There are quite a few interesting programs and series coming up, but overall, it's mostly the same dreck. Given the fact that many of us have over 100 channels to choose from, you'd hope something worthwhile would surface. Showing their concern for the environment, the broadcast networks continue to recycle stars, shows and premises.
NBC seems to have the best chance to score a few hits, with high hopes riding on Coupling, a sitcom based on a British program of the same name. Oddly, Friends inspired the British show. Whoopi Goldberg has her own eponymous sitcom, while Alicia Silverstone heads up Miss Match in which she plays a divorce lawyer.
Las Vegas, a one-hour drama with the always-likeable James Caan, will air Mondays at 10 p.m. It takes place at a casino (no, really). Let's hope the show lives up to its great location. Rob Lowe, late of The West Wing, sets up shop in the legal drama, The Lyons Den.
CBS's most interesting new entry, Two and a Half Men (Mondays at 9:30 p.m.), recycles the old My Two Dads. Charlie Sheen and John Cryer are brothers raising the latter's young son. Guess which is the party guy?
On the drama side CBS has The Handler with ex-Sopranos star Joe Pantoliano. He's in charge of an elite set of FBI agents who go deep undercover
Kelly Ripa teams up with Faith Ford in ABC's Hope & Faith (Fridays at 9 p.m.). She plays a soap opera character, something she has been in real life, of course. Over the summer she told USA Today, "It's the hardest job there is." Sorry, Dr. Brain Surgeon.
Fox welcomes back Norm Macdonald in A Few Minutes with Stan Hooper (Wednesdays at 8:30 p.m.). Ex-Newhart producer Barry Kemp is running this one. It uses a "fish out of water" premise, as Stan is the big town guy looking for the simpler life in small-town America, which is, of course, steeped in oddballs.
Another nice guy who is getting a second shot is Steve Harvey in Steve Harvey's Big Time over on the WB (Thursdays 8 p.m. ... uh oh). It's sort of the all-American talent show, only with more of a "Stupid Human Tricks" bent.
The reality genre is still everywhere. Programmers are simply following the axiom to beat an idea so badly that the CSI crew would have difficulty making a positive ID. Of course, a new Survivor is upon us, and the reality bug continues to infest cable. With the proliferation of channels and the leveling off the U.S. population, it's estimated that by the year 2025, every man woman and child in this country will have been on at least one reality show.
E! sister channel, Style, rolled out Clean House at the beginning of September (Wednesdays at 10 p.m.). It purports to come to the rescue of clutter-ridden households as they set out to free themselves from decorative excess. In the space of a TV hour, the team wades through a homeowner's personal possessions to find a path out of the forest of clutter. Offending items are put on the block at a yard sale, and the profits go to finance the much needed makeover. You're likely to confuse this show with TLC's Clean Sweep (Monday- Friday at 6 p.m.). For a description please re-read the preceding sentences.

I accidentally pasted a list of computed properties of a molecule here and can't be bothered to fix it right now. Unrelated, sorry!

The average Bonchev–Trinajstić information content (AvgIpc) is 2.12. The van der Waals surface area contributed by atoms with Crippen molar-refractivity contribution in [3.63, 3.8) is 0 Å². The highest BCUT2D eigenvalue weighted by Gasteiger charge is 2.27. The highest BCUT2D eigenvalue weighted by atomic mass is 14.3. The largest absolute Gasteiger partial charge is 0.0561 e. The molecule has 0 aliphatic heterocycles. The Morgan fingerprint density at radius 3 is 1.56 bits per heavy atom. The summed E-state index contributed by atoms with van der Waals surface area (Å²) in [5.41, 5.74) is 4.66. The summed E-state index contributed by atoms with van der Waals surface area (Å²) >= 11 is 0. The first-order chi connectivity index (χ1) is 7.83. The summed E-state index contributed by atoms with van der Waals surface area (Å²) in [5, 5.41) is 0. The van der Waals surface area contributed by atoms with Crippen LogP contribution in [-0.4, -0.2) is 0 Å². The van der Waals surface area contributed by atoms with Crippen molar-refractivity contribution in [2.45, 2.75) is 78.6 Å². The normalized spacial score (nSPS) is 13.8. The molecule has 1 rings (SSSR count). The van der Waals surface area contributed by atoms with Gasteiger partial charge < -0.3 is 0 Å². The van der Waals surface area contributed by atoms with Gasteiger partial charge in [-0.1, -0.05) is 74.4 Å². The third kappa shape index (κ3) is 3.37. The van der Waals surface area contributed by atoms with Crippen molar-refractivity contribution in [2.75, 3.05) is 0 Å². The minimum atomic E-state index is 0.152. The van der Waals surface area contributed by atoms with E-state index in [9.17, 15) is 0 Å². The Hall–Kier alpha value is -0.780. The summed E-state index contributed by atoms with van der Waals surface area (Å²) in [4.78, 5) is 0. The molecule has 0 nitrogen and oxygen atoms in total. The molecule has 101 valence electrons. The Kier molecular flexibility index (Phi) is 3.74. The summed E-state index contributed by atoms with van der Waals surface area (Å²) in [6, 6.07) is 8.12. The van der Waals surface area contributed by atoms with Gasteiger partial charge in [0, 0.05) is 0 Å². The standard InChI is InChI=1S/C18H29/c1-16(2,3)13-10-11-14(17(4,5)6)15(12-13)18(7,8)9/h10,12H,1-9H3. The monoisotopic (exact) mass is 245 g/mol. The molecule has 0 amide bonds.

TLC also brings us a four-part special on engineering marvels starting Oct. 29 at 10 p.m. Part 1 is "The Brooklyn Bridge," focusing on John Roebling's glorious, two-towered structure that spans New York's East River. Roebling died after a freak construction accident in 1869. Before embarking on this monumental task, he designed and built our very own Suspension Bridge (which bears his name, of course).
TLC's sister station Discovery brings us We Built This City, premiering Oct. 12 at 8 p.m. This series investigates how some of the greatest cities of the world rose to prominence through architectural, engineering and scientific breakthroughs. More than simply looking back through history, the programs use innovative computer graphics to examine how each city's major structures were built.
Cartoon Network and Lucasfilm (the Star Wars folks) have combined to produce 20 animated Clone Wars serial shorts to appear on the network in 2003-2004. Each episodic short will be about three minutes long; these will air regularly during the network programming, beginning late this fall. As Clone Wars unfolds, the valiant Jedi Knights lead the Republic's Clone Army against many new and ruthless adversaries across the galaxy.
Speaking of sci-fi, the channel which carries that name has a remake, er, "re-imagining" of the late '70s classic, Battlestar Galactica, in the works, giving it a decidedly modern twist (Starbuck is a chick this time, for example). Supposedly edgier and racier than its predecessor, this epic television event stars Edward James Olmos, Mary McDonnell, Katee Sackhoff and Jamie Bamber. Look for it in December.
Court TV enters new territory with a game show, Fake Out, beginning Oct. 1 at 8 p.m. Participants must figure out whether their opponents are lying or telling the truth. Rivals must use investigation and lie-detecting skills to determine if they are being deceived. The host, former FBI interrogation expert Jack Trimarco, will draw on a wide range of sources to teach the art and science of lie-detection, from Department of Defense research to the tricks of professional poker players. In the end, contestants have to use these skills to determine who is being truthful.
Worthy fare to be sure, but nothing that will easily wrestle you away from your DVD player, video games or the Internet. Happy viewing. ©